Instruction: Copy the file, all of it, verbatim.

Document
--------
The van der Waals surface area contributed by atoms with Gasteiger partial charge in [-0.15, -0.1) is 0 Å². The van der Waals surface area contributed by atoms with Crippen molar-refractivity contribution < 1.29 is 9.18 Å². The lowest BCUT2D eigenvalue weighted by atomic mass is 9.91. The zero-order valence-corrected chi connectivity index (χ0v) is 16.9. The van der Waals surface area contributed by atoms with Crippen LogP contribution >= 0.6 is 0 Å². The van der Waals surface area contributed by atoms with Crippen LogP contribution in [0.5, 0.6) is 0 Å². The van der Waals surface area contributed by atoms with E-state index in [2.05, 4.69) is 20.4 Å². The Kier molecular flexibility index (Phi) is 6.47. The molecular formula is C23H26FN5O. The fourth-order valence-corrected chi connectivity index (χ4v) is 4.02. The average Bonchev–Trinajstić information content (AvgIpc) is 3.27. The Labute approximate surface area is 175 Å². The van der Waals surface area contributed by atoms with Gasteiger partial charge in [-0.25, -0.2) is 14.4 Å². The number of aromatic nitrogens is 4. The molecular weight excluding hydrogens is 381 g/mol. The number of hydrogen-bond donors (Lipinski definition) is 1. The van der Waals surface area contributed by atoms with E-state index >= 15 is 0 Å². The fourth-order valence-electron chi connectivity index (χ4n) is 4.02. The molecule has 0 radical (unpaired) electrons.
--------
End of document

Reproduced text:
The van der Waals surface area contributed by atoms with Gasteiger partial charge in [-0.15, -0.1) is 0 Å². The van der Waals surface area contributed by atoms with Crippen molar-refractivity contribution < 1.29 is 9.18 Å². The lowest BCUT2D eigenvalue weighted by atomic mass is 9.91. The zero-order valence-corrected chi connectivity index (χ0v) is 16.9. The van der Waals surface area contributed by atoms with Crippen LogP contribution >= 0.6 is 0 Å². The van der Waals surface area contributed by atoms with Crippen LogP contribution in [0.5, 0.6) is 0 Å². The van der Waals surface area contributed by atoms with E-state index in [2.05, 4.69) is 20.4 Å². The Kier molecular flexibility index (Phi) is 6.47. The molecular formula is C23H26FN5O. The fourth-order valence-corrected chi connectivity index (χ4v) is 4.02. The average Bonchev–Trinajstić information content (AvgIpc) is 3.27. The Labute approximate surface area is 175 Å². The van der Waals surface area contributed by atoms with Gasteiger partial charge in [-0.25, -0.2) is 14.4 Å². The number of aromatic nitrogens is 4. The molecular weight excluding hydrogens is 381 g/mol. The number of hydrogen-bond donors (Lipinski definition) is 1. The van der Waals surface area contributed by atoms with E-state index >= 15 is 0 Å². The fourth-order valence-electron chi connectivity index (χ4n) is 4.02. The molecule has 0 radical (unpaired) electrons.